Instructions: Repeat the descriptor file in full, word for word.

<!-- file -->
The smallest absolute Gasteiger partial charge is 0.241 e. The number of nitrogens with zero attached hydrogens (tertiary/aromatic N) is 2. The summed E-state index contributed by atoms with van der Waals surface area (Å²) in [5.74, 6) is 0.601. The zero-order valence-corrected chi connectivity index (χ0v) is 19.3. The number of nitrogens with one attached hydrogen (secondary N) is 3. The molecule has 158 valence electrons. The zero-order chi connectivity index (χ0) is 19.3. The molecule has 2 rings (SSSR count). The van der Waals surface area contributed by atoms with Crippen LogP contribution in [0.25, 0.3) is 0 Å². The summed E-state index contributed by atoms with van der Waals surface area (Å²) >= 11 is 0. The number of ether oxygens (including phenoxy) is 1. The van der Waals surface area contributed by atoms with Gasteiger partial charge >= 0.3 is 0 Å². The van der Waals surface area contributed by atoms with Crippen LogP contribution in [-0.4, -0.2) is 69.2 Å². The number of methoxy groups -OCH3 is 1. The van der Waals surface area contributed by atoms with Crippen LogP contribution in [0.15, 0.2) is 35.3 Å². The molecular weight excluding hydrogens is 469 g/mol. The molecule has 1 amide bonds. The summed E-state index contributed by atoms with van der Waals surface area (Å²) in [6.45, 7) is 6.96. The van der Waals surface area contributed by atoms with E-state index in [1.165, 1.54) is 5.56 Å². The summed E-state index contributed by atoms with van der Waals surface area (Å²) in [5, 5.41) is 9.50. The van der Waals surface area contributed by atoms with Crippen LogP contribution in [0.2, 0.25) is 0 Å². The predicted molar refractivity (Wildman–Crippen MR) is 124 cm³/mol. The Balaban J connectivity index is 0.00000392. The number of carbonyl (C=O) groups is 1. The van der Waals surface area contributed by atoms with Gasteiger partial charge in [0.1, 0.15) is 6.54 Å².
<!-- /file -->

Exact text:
The smallest absolute Gasteiger partial charge is 0.241 e. The number of nitrogens with zero attached hydrogens (tertiary/aromatic N) is 2. The summed E-state index contributed by atoms with van der Waals surface area (Å²) in [5.74, 6) is 0.601. The zero-order valence-corrected chi connectivity index (χ0v) is 19.3. The number of nitrogens with one attached hydrogen (secondary N) is 3. The molecule has 158 valence electrons. The zero-order chi connectivity index (χ0) is 19.3. The molecule has 2 rings (SSSR count). The van der Waals surface area contributed by atoms with Crippen LogP contribution in [0.25, 0.3) is 0 Å². The summed E-state index contributed by atoms with van der Waals surface area (Å²) >= 11 is 0. The number of ether oxygens (including phenoxy) is 1. The van der Waals surface area contributed by atoms with Gasteiger partial charge >= 0.3 is 0 Å². The van der Waals surface area contributed by atoms with Crippen LogP contribution in [-0.4, -0.2) is 69.2 Å². The number of methoxy groups -OCH3 is 1. The van der Waals surface area contributed by atoms with Crippen LogP contribution in [0.15, 0.2) is 35.3 Å². The molecular weight excluding hydrogens is 469 g/mol. The molecule has 1 amide bonds. The summed E-state index contributed by atoms with van der Waals surface area (Å²) in [6.45, 7) is 6.96. The van der Waals surface area contributed by atoms with E-state index in [1.165, 1.54) is 5.56 Å². The summed E-state index contributed by atoms with van der Waals surface area (Å²) in [5, 5.41) is 9.50. The van der Waals surface area contributed by atoms with Crippen LogP contribution in [0.2, 0.25) is 0 Å². The predicted molar refractivity (Wildman–Crippen MR) is 124 cm³/mol. The Balaban J connectivity index is 0.00000392. The number of carbonyl (C=O) groups is 1. The van der Waals surface area contributed by atoms with Gasteiger partial charge in [0.1, 0.15) is 6.54 Å².